University access ‘protected by wealth’ for richest globally

Study finds that children of similar ability at all levels of school system are far more likely to attend university if they come from wealthy backgrounds

April 7, 2021
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Children from the wealthiest backgrounds in developing countries are typically at least 30 percentage points more likely to go on to higher education than their peers from the poorest backgrounds, according to new research that shows how access to university is “protected by wealth”.

A study that used data from about 3,500 young people in Ethiopia, India, Peru and Vietnam compared entry rates into higher education among the poorest 25 per cent and wealthiest 25 per cent of participants. The percentage point gap between those quartiles was 45 in India and Peru, 41 in Vietnam and 17 in Ethiopia.

Among children who showed similar levels of ability aged eight, the wealthiest were often more than 30 percentage points more likely to enter all forms of tertiary education than the poorest; the percentage point gap between the two groups was 39 in Peru, 32 in India and Vietnam, and 15 in Ethiopia.

The inequality gap was present even when the researchers focused only on students who completed secondary school with comparable levels of learning, with those from wealthier backgrounds still more likely to progress to higher education.

The research by academics at the University of Cambridge’s Research in Equitable Access and Learning (Real) Centre, suggests that children from poor backgrounds often fail to progress to university because they drop out or underachieve throughout primary and secondary school.

The findings, which were reported in the British Education Research Journal, used data from Young Lives, an international childhood poverty study, focusing on those born in 1994-95. The dataset includes information about education and attainment at ages eight, 12, 15, 19 and 22, therefore including the many young people in lower-income countries who enter higher education after age 19.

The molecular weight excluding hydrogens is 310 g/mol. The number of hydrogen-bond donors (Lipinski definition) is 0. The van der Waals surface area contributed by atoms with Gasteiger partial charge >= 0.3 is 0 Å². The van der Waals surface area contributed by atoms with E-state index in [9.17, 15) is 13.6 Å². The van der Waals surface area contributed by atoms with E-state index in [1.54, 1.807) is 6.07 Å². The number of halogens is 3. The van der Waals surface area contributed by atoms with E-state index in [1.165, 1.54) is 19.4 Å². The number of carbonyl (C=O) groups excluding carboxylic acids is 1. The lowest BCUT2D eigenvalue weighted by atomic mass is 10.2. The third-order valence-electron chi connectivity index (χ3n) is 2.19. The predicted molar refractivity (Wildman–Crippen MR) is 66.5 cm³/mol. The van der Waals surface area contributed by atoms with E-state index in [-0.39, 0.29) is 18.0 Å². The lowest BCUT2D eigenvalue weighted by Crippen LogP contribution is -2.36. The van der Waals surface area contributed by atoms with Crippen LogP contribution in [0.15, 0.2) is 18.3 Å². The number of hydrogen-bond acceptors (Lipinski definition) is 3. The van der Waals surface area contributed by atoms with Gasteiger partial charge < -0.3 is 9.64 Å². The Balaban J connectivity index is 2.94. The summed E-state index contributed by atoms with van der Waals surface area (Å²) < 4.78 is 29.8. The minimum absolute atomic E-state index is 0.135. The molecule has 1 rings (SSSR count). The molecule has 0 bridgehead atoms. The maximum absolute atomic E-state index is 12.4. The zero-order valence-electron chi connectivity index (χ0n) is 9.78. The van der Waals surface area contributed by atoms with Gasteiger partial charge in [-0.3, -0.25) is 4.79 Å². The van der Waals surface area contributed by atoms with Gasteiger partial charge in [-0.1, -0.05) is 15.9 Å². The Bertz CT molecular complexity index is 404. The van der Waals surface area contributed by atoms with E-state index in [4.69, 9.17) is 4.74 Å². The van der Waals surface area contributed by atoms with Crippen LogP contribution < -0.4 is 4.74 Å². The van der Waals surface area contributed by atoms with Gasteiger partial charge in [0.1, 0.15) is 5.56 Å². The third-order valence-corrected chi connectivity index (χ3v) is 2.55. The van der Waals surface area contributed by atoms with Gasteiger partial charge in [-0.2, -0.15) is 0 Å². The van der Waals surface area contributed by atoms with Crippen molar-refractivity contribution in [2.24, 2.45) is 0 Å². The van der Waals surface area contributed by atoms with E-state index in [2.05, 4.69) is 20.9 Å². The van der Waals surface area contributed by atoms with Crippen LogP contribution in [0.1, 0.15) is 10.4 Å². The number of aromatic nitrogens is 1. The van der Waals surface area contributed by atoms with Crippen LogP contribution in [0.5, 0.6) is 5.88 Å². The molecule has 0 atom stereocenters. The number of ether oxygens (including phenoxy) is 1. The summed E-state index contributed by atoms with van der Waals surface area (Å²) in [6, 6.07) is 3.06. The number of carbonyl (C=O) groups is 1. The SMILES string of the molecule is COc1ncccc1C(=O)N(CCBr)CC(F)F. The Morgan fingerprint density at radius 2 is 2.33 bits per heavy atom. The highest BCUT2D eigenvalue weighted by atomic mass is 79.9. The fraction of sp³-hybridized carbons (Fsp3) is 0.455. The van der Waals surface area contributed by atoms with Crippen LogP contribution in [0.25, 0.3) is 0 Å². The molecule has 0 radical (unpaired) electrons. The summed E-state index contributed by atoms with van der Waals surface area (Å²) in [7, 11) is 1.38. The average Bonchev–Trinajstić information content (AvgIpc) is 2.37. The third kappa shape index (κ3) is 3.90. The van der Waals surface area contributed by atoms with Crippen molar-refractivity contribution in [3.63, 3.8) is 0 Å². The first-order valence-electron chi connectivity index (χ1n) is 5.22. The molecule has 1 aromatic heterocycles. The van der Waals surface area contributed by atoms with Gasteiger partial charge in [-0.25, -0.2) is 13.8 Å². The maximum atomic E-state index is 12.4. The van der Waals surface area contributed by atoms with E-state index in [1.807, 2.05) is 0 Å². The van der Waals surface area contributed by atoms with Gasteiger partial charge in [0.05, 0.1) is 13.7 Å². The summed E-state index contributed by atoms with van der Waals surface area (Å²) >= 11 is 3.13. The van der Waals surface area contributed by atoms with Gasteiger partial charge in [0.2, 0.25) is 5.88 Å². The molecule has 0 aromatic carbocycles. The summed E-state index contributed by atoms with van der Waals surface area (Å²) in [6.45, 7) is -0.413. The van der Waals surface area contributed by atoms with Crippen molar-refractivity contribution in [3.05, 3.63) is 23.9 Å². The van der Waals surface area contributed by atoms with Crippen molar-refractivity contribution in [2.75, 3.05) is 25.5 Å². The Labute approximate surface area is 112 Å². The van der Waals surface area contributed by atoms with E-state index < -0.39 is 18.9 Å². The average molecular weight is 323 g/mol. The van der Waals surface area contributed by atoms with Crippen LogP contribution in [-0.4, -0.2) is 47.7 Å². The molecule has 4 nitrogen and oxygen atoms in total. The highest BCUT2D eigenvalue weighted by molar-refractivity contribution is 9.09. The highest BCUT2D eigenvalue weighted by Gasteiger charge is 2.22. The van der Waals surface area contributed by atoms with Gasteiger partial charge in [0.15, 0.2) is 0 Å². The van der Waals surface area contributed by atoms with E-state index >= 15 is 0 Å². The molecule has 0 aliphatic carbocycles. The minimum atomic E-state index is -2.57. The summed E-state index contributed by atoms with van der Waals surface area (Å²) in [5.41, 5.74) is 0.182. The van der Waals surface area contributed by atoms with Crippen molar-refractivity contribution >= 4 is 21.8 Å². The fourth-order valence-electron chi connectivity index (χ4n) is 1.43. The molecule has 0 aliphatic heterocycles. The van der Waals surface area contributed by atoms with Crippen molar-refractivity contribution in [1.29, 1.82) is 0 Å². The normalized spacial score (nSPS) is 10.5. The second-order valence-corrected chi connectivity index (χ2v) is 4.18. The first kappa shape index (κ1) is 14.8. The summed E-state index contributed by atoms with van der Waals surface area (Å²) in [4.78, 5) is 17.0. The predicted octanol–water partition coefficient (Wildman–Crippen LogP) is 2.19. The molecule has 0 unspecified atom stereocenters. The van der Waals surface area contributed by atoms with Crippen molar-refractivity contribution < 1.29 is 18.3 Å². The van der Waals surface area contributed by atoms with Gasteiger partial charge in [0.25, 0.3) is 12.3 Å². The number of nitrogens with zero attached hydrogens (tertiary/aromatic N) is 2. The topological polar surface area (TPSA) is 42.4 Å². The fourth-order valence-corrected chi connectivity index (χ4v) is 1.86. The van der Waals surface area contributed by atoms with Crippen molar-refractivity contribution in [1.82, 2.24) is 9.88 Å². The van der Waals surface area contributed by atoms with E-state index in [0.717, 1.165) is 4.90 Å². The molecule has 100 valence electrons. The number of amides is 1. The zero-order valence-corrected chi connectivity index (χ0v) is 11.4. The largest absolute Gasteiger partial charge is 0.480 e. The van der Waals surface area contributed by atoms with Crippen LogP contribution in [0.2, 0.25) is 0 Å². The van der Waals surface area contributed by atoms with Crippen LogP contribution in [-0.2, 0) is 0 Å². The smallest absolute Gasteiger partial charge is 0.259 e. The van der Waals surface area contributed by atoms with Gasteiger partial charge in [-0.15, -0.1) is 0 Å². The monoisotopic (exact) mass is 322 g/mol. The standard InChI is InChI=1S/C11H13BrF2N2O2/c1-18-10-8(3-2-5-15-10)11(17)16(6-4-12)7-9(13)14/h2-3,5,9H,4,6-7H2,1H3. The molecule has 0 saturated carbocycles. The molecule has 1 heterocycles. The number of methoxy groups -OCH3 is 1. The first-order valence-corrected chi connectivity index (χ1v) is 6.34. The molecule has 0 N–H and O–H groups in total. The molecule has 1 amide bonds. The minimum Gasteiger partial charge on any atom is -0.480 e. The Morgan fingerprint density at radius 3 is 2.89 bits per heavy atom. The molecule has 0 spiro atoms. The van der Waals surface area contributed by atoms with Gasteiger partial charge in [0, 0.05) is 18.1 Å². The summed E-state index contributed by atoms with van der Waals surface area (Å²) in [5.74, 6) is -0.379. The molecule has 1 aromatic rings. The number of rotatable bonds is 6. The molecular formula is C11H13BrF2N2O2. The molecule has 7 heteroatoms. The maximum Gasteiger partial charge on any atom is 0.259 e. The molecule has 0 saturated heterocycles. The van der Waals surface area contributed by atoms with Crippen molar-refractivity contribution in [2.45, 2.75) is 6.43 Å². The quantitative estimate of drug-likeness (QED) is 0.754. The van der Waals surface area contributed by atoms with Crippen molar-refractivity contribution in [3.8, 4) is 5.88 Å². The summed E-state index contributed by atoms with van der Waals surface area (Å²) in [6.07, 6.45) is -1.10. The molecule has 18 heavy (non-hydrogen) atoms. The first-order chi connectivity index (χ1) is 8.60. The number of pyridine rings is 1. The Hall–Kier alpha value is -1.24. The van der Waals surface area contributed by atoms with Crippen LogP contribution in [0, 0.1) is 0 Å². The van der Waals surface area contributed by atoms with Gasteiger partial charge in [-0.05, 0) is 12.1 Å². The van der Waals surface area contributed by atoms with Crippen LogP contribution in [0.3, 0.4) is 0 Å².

The authors argue that the higher education wealth gap even among those who finish secondary school highlights a need for initiatives that will reduce the cost of university for disadvantaged students; means-tested grants are suggested as one potentially viable solution, although they add that further evidence is required. They also warn that taxation-based funding for higher education will just “subsidise a socioeconomic elite” while tuition fees will further prohibit access for the poorest.

Sonia Ilie, a lecturer at the Real Centre and lead author of the study, said the research shows that “inequalities in higher education access have nothing to do with ability: this is about systems that are consistently failing poorer children”.

“Even among children who do well to begin with, poverty clearly becomes an obstacle to progression. The reverse also applies: if they are wealthy, even children with initially lower levels of learning catch up with their poorest peers. This is what we mean by the protective effect of wealth,” she said.

ellie.bothwell@timeshighereducation.com

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Reader's comments (1)

I found this headline rather puzzling: ‘protected by wealth’... Wouldn't 'enabled by wealth' be more accurate? Is anyone surprised by this disparity (or perhaps by the fact that research was needed to confirm it?) The article quotes that the study "suggests that children from poor backgrounds often fail to progress to university because they drop out or underachieve throughout primary and secondary school" Doesn't this imply that the sad gap in participation rates comes about because of the impact of economic disadvantage, not because those who are economically advantaged are somehow shutting out others? The authors also warn that taxation-based funding for higher education will just “subsidise a socioeconomic elite” while tuition fees will further prohibit access for the poorest. This seems to conflate two funding models, but raises an interesting question about who actually contributes to the exchequer in society, at what rate or proportion of earnings. Is it the middle class who make the greatest contribution in terms of proportion of earnings, due to the inescapable rigidity of PAYE processes? And if taxation funding means that disadvantaged students are less likely to be put off from HE participation, then why are the authors concerned about “subsidy of a socioeconomic elite”? Doesn't this model have a more egalitarian basis, where there are fewer barriers from an economic perspective? (unless participation limits are imposed?)

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